Mountain Wheels: Ginormous Yukon XL Denali offers pure domination
In days when “presidential” now connotes images of gold faucets on private jets and porcelain fountains in the Lincoln Bedroom, the grand, imposing and heavily chrome-plated GMC Yukon Denali really does seem like a car for the times.
And considering that it looks like a slightly pimped-out rendition of the standard Secret Service protection and support unit Suburban you see in every motorcade — and is somehow not quite as audacious as a Cadillac Escalade — the upscale Denali rendition of the Yukon seems ideal for a certain White House part-time resident. Though he’d probably be rolling around in his Maybach limo if they’d allow him to. Not any more.
To take the largesse and menacing magnitude of the Yukon and kick it up a few notches, consider the XL version, which adds 14 extra inches of wheelbase and 20 overall inches of length (an imposing 224.3 inches).
Though it weighs in at just under 6,000 pounds, my guess is the platform would probably support the ballistic glass and armor plating. You might as well get fitted to have your own high-visibility urban assault machine; a 420-horsepower 6.2-liter V-8 offers enough pull and tremendously rambunctious exhaust noises to make it an ideal getaway vehicle.
Is Yukon Denali, XL or not, really an Escalade alternative? They’re now appointed in levels of gloss that come very close to matching each other in terms of bling. And if you start digging into the options list (mine, priced at $80,880, added 22-inch painted aluminum wheels, power retractable running boards, a power sunroof and a rear-seat entertainment system), the cost is not significantly different from the very similar Escalade ESV.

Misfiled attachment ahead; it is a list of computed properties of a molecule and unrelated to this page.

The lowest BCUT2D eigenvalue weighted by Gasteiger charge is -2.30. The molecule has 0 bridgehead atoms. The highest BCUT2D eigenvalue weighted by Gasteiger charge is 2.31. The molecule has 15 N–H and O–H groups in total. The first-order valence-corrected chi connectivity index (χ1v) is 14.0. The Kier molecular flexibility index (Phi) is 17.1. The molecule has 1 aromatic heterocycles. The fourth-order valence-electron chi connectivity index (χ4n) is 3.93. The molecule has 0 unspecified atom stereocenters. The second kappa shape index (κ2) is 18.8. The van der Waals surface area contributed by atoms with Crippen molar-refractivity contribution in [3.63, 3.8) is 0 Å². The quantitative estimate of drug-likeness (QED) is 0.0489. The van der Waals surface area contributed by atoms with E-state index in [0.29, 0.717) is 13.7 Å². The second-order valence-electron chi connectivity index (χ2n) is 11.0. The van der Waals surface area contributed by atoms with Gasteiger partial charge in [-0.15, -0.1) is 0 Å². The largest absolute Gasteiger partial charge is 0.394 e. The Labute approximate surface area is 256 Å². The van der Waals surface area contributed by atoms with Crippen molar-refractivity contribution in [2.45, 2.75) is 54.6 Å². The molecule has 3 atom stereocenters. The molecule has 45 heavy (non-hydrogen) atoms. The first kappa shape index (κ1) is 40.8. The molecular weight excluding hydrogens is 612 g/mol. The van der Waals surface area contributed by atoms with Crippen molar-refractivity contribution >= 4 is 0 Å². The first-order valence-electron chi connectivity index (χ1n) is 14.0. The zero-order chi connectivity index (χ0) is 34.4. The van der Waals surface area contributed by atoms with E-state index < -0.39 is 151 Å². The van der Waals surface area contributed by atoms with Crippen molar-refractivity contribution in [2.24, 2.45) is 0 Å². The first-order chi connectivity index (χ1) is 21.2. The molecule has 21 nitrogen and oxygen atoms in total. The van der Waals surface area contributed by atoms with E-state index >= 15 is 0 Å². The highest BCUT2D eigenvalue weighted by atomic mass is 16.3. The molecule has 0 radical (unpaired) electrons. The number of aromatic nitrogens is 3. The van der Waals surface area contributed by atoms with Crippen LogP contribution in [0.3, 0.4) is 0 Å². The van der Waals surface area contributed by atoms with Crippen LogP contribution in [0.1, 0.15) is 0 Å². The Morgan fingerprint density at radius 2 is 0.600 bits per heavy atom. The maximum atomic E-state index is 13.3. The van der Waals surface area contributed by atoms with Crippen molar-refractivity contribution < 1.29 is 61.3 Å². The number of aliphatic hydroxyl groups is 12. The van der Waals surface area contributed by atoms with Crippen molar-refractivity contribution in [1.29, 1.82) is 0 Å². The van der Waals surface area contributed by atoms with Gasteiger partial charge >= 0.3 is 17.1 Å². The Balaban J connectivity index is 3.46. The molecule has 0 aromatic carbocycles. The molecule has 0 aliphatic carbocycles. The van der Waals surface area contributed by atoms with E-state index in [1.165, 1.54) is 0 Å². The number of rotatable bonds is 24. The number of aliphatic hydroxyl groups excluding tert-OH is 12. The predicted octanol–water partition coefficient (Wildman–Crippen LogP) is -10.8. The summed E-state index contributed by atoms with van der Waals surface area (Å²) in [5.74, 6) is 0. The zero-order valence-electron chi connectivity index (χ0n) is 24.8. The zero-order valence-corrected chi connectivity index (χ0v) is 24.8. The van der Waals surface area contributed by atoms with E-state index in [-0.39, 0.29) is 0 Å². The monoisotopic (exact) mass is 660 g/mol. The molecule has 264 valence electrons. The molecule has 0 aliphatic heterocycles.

I guess it’s the image you’re trying to project, though I would not say that the Denali XL connotes “budget-minded” in any way. Rather, it’s an almost impossibly chrome-laden, executive class machine that practically cries out to work as the ultimate limo service machine. Order it in onyx black and it’s even more imposing, with more presence than the monolith in “2001: A Space Odyssey.”
It’s also one of the few three-row machines in the world to offer real genuine third-row legroom. All the other brands talk about it, but third-row space to them usually means scrunching the second-row seats up against the first-row seatbacks. Not so here: You get tall, dedicated seating that’s got so much legroom it seems like an entire other vehicle has been bolted on in the back.
As discussed last week with the Toyota Land Cruiser, another devil-may-care, full-size SUV with a brawny V8, fuel consumption is not exactly top of mind with this category’s owners, but the Yukon actually eked out something close to 23 MPG when I was driving it in an unusually civil fashion, allowing the cylinder-displacement feature to kick in. A 14 MPG city figure is probably more realistic, sadly.
Like the other full-size General Motors SUVs of this ilk, the cargo area in the far back seems a little underwhelming, as it’s situated high above an adult male’s waist and sits atop a four-inch-deep hidden cargo space. The deal with Yukon XL Denali is hauling passengers; maybe you have someone follow you in another Yukon to carry the luggage.
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